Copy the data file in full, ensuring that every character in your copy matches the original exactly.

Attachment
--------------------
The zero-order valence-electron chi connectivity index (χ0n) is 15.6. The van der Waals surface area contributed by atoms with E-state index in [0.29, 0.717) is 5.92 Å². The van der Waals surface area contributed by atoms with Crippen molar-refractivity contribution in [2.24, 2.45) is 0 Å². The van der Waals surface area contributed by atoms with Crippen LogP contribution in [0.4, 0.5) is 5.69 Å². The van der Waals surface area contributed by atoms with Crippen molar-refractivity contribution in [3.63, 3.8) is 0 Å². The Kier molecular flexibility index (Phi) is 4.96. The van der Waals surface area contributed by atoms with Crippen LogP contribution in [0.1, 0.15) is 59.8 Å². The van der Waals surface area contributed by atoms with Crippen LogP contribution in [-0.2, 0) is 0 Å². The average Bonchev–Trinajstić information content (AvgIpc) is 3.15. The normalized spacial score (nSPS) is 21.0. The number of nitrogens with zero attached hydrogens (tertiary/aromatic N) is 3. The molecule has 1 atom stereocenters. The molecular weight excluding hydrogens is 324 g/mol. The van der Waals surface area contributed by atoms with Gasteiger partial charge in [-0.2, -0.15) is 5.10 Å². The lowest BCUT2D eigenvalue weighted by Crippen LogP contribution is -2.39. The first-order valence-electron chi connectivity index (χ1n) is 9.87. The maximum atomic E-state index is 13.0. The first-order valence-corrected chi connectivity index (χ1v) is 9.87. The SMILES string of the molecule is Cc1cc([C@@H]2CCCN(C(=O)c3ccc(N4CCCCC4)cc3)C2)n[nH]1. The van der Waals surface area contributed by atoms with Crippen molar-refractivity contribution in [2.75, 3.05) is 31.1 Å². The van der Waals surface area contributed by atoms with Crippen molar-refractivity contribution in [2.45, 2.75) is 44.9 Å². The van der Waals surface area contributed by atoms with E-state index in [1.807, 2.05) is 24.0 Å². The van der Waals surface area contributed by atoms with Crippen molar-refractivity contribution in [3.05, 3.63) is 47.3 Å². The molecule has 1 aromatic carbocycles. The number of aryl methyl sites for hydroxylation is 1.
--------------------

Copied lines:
The zero-order valence-electron chi connectivity index (χ0n) is 15.6. The van der Waals surface area contributed by atoms with E-state index in [0.29, 0.717) is 5.92 Å². The van der Waals surface area contributed by atoms with Crippen molar-refractivity contribution in [2.24, 2.45) is 0 Å². The van der Waals surface area contributed by atoms with Crippen LogP contribution in [0.4, 0.5) is 5.69 Å². The van der Waals surface area contributed by atoms with Crippen molar-refractivity contribution in [3.63, 3.8) is 0 Å². The Kier molecular flexibility index (Phi) is 4.96. The van der Waals surface area contributed by atoms with Crippen LogP contribution in [0.1, 0.15) is 59.8 Å². The van der Waals surface area contributed by atoms with Crippen LogP contribution in [-0.2, 0) is 0 Å². The average Bonchev–Trinajstić information content (AvgIpc) is 3.15. The normalized spacial score (nSPS) is 21.0. The number of nitrogens with zero attached hydrogens (tertiary/aromatic N) is 3. The molecule has 1 atom stereocenters. The molecular weight excluding hydrogens is 324 g/mol. The van der Waals surface area contributed by atoms with Gasteiger partial charge in [-0.2, -0.15) is 5.10 Å². The lowest BCUT2D eigenvalue weighted by Crippen LogP contribution is -2.39. The first-order valence-electron chi connectivity index (χ1n) is 9.87. The maximum atomic E-state index is 13.0. The first-order valence-corrected chi connectivity index (χ1v) is 9.87. The SMILES string of the molecule is Cc1cc([C@@H]2CCCN(C(=O)c3ccc(N4CCCCC4)cc3)C2)n[nH]1. The van der Waals surface area contributed by atoms with Crippen molar-refractivity contribution in [2.75, 3.05) is 31.1 Å². The van der Waals surface area contributed by atoms with Crippen molar-refractivity contribution in [2.45, 2.75) is 44.9 Å². The van der Waals surface area contributed by atoms with E-state index in [1.807, 2.05) is 24.0 Å². The van der Waals surface area contributed by atoms with Crippen molar-refractivity contribution in [3.05, 3.63) is 47.3 Å². The molecule has 1 aromatic carbocycles. The number of aryl methyl sites for hydroxylation is 1.